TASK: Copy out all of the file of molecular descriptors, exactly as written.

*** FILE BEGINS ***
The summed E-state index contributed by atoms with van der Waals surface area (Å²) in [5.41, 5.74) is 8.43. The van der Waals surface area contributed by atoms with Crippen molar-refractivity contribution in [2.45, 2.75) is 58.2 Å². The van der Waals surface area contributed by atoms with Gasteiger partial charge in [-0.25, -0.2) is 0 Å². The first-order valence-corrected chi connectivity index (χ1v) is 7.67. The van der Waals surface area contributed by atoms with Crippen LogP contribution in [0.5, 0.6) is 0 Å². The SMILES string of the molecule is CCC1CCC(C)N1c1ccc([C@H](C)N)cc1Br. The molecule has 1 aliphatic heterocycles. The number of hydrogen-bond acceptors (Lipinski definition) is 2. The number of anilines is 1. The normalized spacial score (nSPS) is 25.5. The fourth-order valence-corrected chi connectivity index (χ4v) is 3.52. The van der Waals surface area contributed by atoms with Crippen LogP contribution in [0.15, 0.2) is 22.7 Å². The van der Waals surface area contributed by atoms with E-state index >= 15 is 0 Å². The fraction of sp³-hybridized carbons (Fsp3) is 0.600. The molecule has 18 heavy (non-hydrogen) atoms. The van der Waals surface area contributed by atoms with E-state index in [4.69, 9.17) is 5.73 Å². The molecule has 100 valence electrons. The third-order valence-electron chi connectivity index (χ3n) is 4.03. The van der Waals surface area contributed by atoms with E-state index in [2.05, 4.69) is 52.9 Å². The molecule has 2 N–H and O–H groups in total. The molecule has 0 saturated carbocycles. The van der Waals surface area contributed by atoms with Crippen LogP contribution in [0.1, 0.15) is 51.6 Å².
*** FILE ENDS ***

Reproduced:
The summed E-state index contributed by atoms with van der Waals surface area (Å²) in [5.41, 5.74) is 8.43. The van der Waals surface area contributed by atoms with Crippen molar-refractivity contribution in [2.45, 2.75) is 58.2 Å². The van der Waals surface area contributed by atoms with Gasteiger partial charge in [-0.25, -0.2) is 0 Å². The first-order valence-corrected chi connectivity index (χ1v) is 7.67. The van der Waals surface area contributed by atoms with Crippen LogP contribution in [0.5, 0.6) is 0 Å². The SMILES string of the molecule is CCC1CCC(C)N1c1ccc([C@H](C)N)cc1Br. The molecule has 1 aliphatic heterocycles. The number of hydrogen-bond acceptors (Lipinski definition) is 2. The number of anilines is 1. The normalized spacial score (nSPS) is 25.5. The fourth-order valence-corrected chi connectivity index (χ4v) is 3.52. The van der Waals surface area contributed by atoms with Crippen LogP contribution in [0.15, 0.2) is 22.7 Å². The van der Waals surface area contributed by atoms with E-state index >= 15 is 0 Å². The fraction of sp³-hybridized carbons (Fsp3) is 0.600. The molecule has 18 heavy (non-hydrogen) atoms. The van der Waals surface area contributed by atoms with E-state index in [4.69, 9.17) is 5.73 Å². The molecule has 100 valence electrons. The third-order valence-electron chi connectivity index (χ3n) is 4.03. The van der Waals surface area contributed by atoms with E-state index in [2.05, 4.69) is 52.9 Å². The molecule has 2 N–H and O–H groups in total. The molecule has 0 saturated carbocycles. The van der Waals surface area contributed by atoms with Crippen LogP contribution in [0.1, 0.15) is 51.6 Å².